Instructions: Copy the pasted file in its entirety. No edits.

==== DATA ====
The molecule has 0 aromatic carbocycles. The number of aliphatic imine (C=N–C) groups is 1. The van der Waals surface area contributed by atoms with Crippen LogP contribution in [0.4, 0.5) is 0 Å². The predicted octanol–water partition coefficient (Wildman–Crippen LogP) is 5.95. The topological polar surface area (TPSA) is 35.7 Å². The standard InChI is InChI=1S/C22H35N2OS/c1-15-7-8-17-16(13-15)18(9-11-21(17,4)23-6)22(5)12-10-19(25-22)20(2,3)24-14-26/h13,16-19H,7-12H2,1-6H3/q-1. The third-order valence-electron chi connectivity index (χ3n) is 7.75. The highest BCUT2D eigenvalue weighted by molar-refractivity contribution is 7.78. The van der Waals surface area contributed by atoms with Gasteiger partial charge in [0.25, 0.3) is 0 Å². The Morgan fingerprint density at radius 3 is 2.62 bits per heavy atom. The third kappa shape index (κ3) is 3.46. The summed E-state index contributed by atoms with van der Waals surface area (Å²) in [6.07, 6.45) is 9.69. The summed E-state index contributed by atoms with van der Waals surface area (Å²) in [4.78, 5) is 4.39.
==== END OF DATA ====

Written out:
The molecule has 0 aromatic carbocycles. The number of aliphatic imine (C=N–C) groups is 1. The van der Waals surface area contributed by atoms with Crippen LogP contribution in [0.4, 0.5) is 0 Å². The predicted octanol–water partition coefficient (Wildman–Crippen LogP) is 5.95. The topological polar surface area (TPSA) is 35.7 Å². The standard InChI is InChI=1S/C22H35N2OS/c1-15-7-8-17-16(13-15)18(9-11-21(17,4)23-6)22(5)12-10-19(25-22)20(2,3)24-14-26/h13,16-19H,7-12H2,1-6H3/q-1. The third-order valence-electron chi connectivity index (χ3n) is 7.75. The highest BCUT2D eigenvalue weighted by molar-refractivity contribution is 7.78. The van der Waals surface area contributed by atoms with Gasteiger partial charge in [0.25, 0.3) is 0 Å². The Morgan fingerprint density at radius 3 is 2.62 bits per heavy atom. The third kappa shape index (κ3) is 3.46. The summed E-state index contributed by atoms with van der Waals surface area (Å²) in [6.07, 6.45) is 9.69. The summed E-state index contributed by atoms with van der Waals surface area (Å²) in [4.78, 5) is 4.39.